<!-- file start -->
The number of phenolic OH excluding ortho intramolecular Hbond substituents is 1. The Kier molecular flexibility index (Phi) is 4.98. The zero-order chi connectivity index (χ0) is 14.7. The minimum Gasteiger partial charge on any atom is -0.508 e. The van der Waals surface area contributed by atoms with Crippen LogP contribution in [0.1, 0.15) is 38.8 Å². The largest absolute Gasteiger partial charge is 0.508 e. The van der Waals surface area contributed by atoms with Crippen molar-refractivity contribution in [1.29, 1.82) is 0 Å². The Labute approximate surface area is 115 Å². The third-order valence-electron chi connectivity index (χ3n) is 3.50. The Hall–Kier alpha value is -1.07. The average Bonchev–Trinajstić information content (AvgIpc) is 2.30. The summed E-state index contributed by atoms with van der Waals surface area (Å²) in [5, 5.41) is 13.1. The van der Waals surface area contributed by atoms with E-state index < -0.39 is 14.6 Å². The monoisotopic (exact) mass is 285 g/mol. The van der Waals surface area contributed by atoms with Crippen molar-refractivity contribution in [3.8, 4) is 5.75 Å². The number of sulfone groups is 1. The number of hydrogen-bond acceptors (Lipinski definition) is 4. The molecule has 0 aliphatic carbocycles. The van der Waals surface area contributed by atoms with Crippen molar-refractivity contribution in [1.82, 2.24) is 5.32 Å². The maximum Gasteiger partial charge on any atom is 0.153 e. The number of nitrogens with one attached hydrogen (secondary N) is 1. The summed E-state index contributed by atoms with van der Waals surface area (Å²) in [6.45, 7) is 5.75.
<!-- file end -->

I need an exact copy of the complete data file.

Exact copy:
The number of phenolic OH excluding ortho intramolecular Hbond substituents is 1. The Kier molecular flexibility index (Phi) is 4.98. The zero-order chi connectivity index (χ0) is 14.7. The minimum Gasteiger partial charge on any atom is -0.508 e. The van der Waals surface area contributed by atoms with Crippen LogP contribution in [0.1, 0.15) is 38.8 Å². The largest absolute Gasteiger partial charge is 0.508 e. The van der Waals surface area contributed by atoms with Crippen molar-refractivity contribution in [1.29, 1.82) is 0 Å². The Labute approximate surface area is 115 Å². The third-order valence-electron chi connectivity index (χ3n) is 3.50. The Hall–Kier alpha value is -1.07. The average Bonchev–Trinajstić information content (AvgIpc) is 2.30. The summed E-state index contributed by atoms with van der Waals surface area (Å²) in [5, 5.41) is 13.1. The van der Waals surface area contributed by atoms with E-state index < -0.39 is 14.6 Å². The monoisotopic (exact) mass is 285 g/mol. The van der Waals surface area contributed by atoms with Crippen molar-refractivity contribution in [3.8, 4) is 5.75 Å². The number of sulfone groups is 1. The number of hydrogen-bond acceptors (Lipinski definition) is 4. The molecule has 0 aliphatic carbocycles. The van der Waals surface area contributed by atoms with Crippen molar-refractivity contribution in [1.82, 2.24) is 5.32 Å². The maximum Gasteiger partial charge on any atom is 0.153 e. The number of nitrogens with one attached hydrogen (secondary N) is 1. The summed E-state index contributed by atoms with van der Waals surface area (Å²) in [6.45, 7) is 5.75.